[Slide: Black text on a white background. The title of the slide reads "Five Tips to Improve EQ". The text reads "1. Choose to focus on your strengths. 2. Choose to be known. 3. Choose courage over comfort. 4. Choose to be aware of how emotion hinders your decision making, e.g. procrastination, avoidance, etc. 5. Choose self-care."

Below the text is an image of the Canadian parliament buildings from a low angle. In the foreground a broad strip of red and white tulips in full bloom and other shrubs are in front of the buildings.]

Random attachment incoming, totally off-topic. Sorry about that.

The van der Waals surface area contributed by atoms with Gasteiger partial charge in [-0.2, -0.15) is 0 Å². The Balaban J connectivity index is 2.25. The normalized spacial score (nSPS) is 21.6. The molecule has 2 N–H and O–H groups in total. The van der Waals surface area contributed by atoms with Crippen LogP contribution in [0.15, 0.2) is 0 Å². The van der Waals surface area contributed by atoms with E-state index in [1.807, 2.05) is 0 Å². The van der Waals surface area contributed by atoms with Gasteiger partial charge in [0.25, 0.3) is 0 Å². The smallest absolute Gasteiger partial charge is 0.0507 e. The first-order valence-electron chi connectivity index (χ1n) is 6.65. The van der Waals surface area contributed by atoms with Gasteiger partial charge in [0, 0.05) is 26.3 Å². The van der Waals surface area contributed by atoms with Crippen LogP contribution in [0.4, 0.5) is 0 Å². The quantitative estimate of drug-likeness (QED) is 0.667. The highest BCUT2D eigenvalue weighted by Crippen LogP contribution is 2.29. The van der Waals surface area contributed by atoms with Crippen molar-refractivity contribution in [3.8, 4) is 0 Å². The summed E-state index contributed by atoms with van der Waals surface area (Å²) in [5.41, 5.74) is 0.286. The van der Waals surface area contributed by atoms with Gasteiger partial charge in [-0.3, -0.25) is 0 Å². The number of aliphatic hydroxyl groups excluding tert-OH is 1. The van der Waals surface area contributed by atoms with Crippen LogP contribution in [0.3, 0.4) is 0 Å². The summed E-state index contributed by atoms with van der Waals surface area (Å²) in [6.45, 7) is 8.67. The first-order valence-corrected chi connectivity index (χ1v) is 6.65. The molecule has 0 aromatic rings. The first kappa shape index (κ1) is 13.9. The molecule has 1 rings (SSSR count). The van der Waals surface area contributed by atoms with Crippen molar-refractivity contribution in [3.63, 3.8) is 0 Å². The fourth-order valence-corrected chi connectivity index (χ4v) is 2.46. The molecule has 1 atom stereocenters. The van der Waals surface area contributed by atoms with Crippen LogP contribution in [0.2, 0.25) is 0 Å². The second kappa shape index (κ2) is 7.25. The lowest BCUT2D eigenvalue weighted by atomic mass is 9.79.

So, the final slides—the next-to-last slide here are the five tips to improve EQ. So number 1, in terms of your self-perception, focus on your strengths and look at all the things you do well and choose to look for ways to leverage those and focus on those. Tip number 2—and these are not comprehensive and these are not a long-term plan or strategy. These are quick tips. Two: choose to be known. Let others know more about what's going on inside you. You know, I used to think that when my partner asked where I wanted to go to eat, and I said, "Oh, it doesn't matter to me. Anywhere. You choose." I thought I was being easygoing and flexible. I didn't realize I was not being a contributing member of that relationship. So when I realized that, now, when she asks me, "Where do you want to go for dinner?" I think, "Yeah, that's a good question. Where do I want to go for dinner?" I take some time. I think about what that is. I check in with my body and then I contribute to the relationship. So choose to be known. Number 3, choose courage over comfort. Yeah, you can stay up near the surface if you want and have relationships that are superficial and not characterized by deep connection and affection—affection is a bad word in the workplace. And I think it's a great word. Affection is just communicating how you feel about someone; you don't have to hug. In fact, don't hug people, please. Particularly right now during COVID. But tell people how you feel about them. Tell people that you appreciate them. Reach out and share with them how you feel about them and maybe how much they've impacted your life and maybe inspired you and challenged you, et cetera. So number 4 is choose to be aware of how emotion hinders your decision-making. Are you a procrastinator? Are you an avoider? Are you a worrier? And take some steps to do something about that. Work with a coach. Take a look at—what do you procrastinate about? What's that all about anyway? And really come up with some better strategies for you so that you make better decisions and you acknowledge all the emotions that are involved in those decisions that you make. And finally, choose self-care. Take care of the goose that lays the golden eggs. You need to stay in top physical condition. You need to stay in top mental, spiritual, emotional condition so that you can be of use to others. That's where the Maslow pyramid is turned upside down in the area of social responsibility. Maslow said, "It's not enough for you to develop yourself." Stephen Covey said it's not enough to develop yourself using the seven habits. He wrote the 8th Habit, which is all about making the world a better place, serving other people. Maslow said unless you're involved in the self-actualization of other people, you can't get to the next level after the self-actualization part of his original pyramid, which is transcendence. And then Martin Seligman wrote Authentic Happiness, where you can't be authentically happy unless you're involved in the happiness of others. So much, much brighter people than me came up with these things. And of course, it's the basis for a lot of wonderful and helpful philosophies and religions over time. This whole idea of we develop our skills and then we develop the skills of others. So, all right, that's where I wanted to end. Maybe we could have the last question up there—the last slide there, and then we'll take questions. Really, I want to tell you just quickly about this last slide.